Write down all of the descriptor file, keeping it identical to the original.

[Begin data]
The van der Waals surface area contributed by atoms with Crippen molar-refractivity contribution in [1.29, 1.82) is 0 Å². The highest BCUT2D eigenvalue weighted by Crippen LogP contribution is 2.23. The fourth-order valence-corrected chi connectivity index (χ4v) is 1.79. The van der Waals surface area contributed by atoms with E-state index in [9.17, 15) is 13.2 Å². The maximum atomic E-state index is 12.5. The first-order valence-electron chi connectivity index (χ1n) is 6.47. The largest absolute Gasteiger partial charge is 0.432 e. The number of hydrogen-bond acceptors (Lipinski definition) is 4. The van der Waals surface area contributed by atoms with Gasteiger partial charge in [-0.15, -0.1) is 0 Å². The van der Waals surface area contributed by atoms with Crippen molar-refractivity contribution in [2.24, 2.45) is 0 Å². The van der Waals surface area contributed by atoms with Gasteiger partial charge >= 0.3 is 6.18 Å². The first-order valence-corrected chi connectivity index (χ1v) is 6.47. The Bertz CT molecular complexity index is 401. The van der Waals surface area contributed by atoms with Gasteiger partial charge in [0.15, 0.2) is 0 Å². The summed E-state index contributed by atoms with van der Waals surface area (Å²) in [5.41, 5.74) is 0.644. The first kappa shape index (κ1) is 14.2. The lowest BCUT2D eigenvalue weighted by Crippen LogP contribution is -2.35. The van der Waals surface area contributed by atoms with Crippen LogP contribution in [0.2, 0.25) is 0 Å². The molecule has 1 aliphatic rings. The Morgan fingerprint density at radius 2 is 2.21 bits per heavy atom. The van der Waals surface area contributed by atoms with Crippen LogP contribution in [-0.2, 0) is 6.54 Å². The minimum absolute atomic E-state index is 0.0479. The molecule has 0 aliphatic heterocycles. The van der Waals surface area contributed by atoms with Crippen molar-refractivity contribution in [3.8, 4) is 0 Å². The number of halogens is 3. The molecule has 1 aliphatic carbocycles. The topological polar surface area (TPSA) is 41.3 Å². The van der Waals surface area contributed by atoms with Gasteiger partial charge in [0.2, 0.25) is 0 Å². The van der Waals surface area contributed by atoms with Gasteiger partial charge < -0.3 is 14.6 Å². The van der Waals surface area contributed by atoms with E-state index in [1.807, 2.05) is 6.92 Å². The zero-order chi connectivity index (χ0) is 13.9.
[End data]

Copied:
The van der Waals surface area contributed by atoms with Crippen molar-refractivity contribution in [1.29, 1.82) is 0 Å². The highest BCUT2D eigenvalue weighted by Crippen LogP contribution is 2.23. The fourth-order valence-corrected chi connectivity index (χ4v) is 1.79. The van der Waals surface area contributed by atoms with E-state index in [9.17, 15) is 13.2 Å². The maximum atomic E-state index is 12.5. The first-order valence-electron chi connectivity index (χ1n) is 6.47. The largest absolute Gasteiger partial charge is 0.432 e. The number of hydrogen-bond acceptors (Lipinski definition) is 4. The van der Waals surface area contributed by atoms with Gasteiger partial charge in [-0.15, -0.1) is 0 Å². The van der Waals surface area contributed by atoms with Crippen molar-refractivity contribution in [2.24, 2.45) is 0 Å². The van der Waals surface area contributed by atoms with Gasteiger partial charge >= 0.3 is 6.18 Å². The first-order valence-corrected chi connectivity index (χ1v) is 6.47. The Bertz CT molecular complexity index is 401. The van der Waals surface area contributed by atoms with Gasteiger partial charge in [0.15, 0.2) is 0 Å². The summed E-state index contributed by atoms with van der Waals surface area (Å²) in [5.41, 5.74) is 0.644. The first kappa shape index (κ1) is 14.2. The lowest BCUT2D eigenvalue weighted by Crippen LogP contribution is -2.35. The van der Waals surface area contributed by atoms with Crippen LogP contribution in [0.2, 0.25) is 0 Å². The molecule has 1 aliphatic rings. The Morgan fingerprint density at radius 2 is 2.21 bits per heavy atom. The van der Waals surface area contributed by atoms with Crippen LogP contribution in [-0.2, 0) is 6.54 Å². The minimum absolute atomic E-state index is 0.0479. The molecule has 0 aliphatic heterocycles. The van der Waals surface area contributed by atoms with Crippen molar-refractivity contribution in [3.8, 4) is 0 Å². The number of halogens is 3. The molecule has 1 aliphatic carbocycles. The topological polar surface area (TPSA) is 41.3 Å². The van der Waals surface area contributed by atoms with Gasteiger partial charge in [0.2, 0.25) is 0 Å². The van der Waals surface area contributed by atoms with Gasteiger partial charge < -0.3 is 14.6 Å². The van der Waals surface area contributed by atoms with E-state index in [1.807, 2.05) is 6.92 Å². The zero-order chi connectivity index (χ0) is 13.9.